Milk Thistle Uses & Benefits

Author: ANCP   Date Posted:26 May 2016 

Milk thistle has been used medicinally for centuries and modern research confirms that its long-held reputation as a liver and gall bladder tonic is well deserved. Here’s everything you need to know about our favourite liver herb.


Historical Uses

Milk thistle has a long history of use as a medicinal and edible plant. As far back as the 1st century AD, the Roman naturalist Pliny the Elder wrote that it improved bile flow. The ancient Greek physician, pharmacologist and botanist Dioscorides and the philosopher Theophrastus both mentioned its medicinal value in their writing and 17th century English herbalist Nicolas Culpeper wrote of it as being effective for clearing away liver obstructions.



Detoxification Support & Liver Protection

Milk thistle supports detoxification and other aspects of liver function, aids the emulsification of fats in the digestive system, and may help to relieve symptoms of indigestion, such as pain and poor appetite. Its therapeutic actions are attributed to a group of constituents that are collectively known as Silymarin.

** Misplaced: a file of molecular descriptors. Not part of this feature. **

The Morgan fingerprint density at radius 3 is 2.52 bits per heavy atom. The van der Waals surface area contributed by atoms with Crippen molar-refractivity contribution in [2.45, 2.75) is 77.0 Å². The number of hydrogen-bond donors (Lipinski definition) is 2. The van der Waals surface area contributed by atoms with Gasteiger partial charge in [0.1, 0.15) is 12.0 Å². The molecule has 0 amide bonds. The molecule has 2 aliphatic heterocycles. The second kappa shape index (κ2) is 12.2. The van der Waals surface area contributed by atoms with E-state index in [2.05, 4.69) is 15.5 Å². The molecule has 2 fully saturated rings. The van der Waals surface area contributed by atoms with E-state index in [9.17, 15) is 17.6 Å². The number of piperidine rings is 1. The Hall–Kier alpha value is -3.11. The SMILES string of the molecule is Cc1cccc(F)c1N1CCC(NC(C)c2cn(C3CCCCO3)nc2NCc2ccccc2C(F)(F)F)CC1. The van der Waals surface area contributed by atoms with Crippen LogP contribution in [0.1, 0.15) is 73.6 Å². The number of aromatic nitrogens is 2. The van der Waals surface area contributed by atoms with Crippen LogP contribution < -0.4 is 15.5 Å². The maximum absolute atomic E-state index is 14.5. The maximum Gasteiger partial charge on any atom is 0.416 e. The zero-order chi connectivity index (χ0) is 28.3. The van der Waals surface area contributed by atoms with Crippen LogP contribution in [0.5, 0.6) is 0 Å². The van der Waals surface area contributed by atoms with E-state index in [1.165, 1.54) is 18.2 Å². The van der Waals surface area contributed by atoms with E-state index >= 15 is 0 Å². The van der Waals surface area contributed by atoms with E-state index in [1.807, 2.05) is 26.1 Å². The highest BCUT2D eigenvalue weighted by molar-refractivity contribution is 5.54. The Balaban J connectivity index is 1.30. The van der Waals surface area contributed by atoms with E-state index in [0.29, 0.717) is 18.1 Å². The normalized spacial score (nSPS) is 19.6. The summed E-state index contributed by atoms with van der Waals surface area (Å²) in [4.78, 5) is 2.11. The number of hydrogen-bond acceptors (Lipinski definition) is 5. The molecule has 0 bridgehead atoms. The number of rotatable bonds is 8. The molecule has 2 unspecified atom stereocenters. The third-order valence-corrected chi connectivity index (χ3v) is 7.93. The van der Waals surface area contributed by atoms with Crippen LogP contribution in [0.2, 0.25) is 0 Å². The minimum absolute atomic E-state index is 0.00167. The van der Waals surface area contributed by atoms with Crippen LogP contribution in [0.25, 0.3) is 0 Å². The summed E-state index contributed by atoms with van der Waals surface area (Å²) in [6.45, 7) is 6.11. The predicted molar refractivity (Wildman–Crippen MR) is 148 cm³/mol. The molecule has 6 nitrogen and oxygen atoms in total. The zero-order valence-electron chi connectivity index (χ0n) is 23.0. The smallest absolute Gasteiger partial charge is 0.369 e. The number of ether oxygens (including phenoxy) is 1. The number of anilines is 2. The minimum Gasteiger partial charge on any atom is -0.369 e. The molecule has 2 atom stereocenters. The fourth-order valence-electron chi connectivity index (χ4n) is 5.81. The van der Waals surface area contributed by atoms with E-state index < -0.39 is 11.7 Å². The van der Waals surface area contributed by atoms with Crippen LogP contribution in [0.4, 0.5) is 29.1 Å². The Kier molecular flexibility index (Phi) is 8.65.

Silymarin is a potent antioxidant that helps protect liver cell membranes from the potentially harmful effects of toxins and free radical activity. As well as protecting the liver, milk thistle may help to rebuild it after it has been damaged. The active constituent Silymarin has the ability to stimulate protein synthesis in the liver, which supports its natural regeneration capacity. This initiates an increased production of new liver cells to replace old and injured cells.


How much should I take?

To support the health and functioning of your hard working liver, milk thistle can be taken as a single herb or in combination with others. When taken alone, doses of 10-20,000 mg per day are recommended for adults. When combined with other liver protecting and detoxifying herbs (such as schizandra), lower doses may be suitable.